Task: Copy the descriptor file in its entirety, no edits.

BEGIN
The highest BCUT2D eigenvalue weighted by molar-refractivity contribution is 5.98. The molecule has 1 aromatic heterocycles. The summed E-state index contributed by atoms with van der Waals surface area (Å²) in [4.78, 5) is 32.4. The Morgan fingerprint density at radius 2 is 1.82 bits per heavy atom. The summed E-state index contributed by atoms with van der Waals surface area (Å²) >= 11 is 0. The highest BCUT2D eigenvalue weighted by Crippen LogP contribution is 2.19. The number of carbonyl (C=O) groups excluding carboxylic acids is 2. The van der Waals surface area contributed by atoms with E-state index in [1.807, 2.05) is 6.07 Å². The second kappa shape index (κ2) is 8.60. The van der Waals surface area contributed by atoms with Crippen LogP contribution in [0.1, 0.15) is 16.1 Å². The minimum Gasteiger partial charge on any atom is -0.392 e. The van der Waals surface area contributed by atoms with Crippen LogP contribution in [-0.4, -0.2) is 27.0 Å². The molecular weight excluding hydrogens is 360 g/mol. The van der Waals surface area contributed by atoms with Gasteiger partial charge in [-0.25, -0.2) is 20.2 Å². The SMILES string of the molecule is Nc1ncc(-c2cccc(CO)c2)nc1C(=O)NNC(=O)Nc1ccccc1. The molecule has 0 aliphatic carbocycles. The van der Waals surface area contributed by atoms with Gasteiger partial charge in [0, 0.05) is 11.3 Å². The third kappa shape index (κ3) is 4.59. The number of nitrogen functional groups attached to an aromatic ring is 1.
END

The highest BCUT2D eigenvalue weighted by molar-refractivity contribution is 5.98. The molecule has 1 aromatic heterocycles. The summed E-state index contributed by atoms with van der Waals surface area (Å²) in [4.78, 5) is 32.4. The Morgan fingerprint density at radius 2 is 1.82 bits per heavy atom. The summed E-state index contributed by atoms with van der Waals surface area (Å²) >= 11 is 0. The highest BCUT2D eigenvalue weighted by Crippen LogP contribution is 2.19. The number of carbonyl (C=O) groups excluding carboxylic acids is 2. The van der Waals surface area contributed by atoms with E-state index in [1.807, 2.05) is 6.07 Å². The second kappa shape index (κ2) is 8.60. The van der Waals surface area contributed by atoms with Crippen LogP contribution in [0.1, 0.15) is 16.1 Å². The minimum Gasteiger partial charge on any atom is -0.392 e. The van der Waals surface area contributed by atoms with Crippen LogP contribution in [-0.4, -0.2) is 27.0 Å². The molecular weight excluding hydrogens is 360 g/mol. The van der Waals surface area contributed by atoms with Gasteiger partial charge in [-0.25, -0.2) is 20.2 Å². The SMILES string of the molecule is Nc1ncc(-c2cccc(CO)c2)nc1C(=O)NNC(=O)Nc1ccccc1. The molecule has 0 aliphatic carbocycles. The van der Waals surface area contributed by atoms with Gasteiger partial charge in [0, 0.05) is 11.3 Å². The third kappa shape index (κ3) is 4.59. The number of nitrogen functional groups attached to an aromatic ring is 1.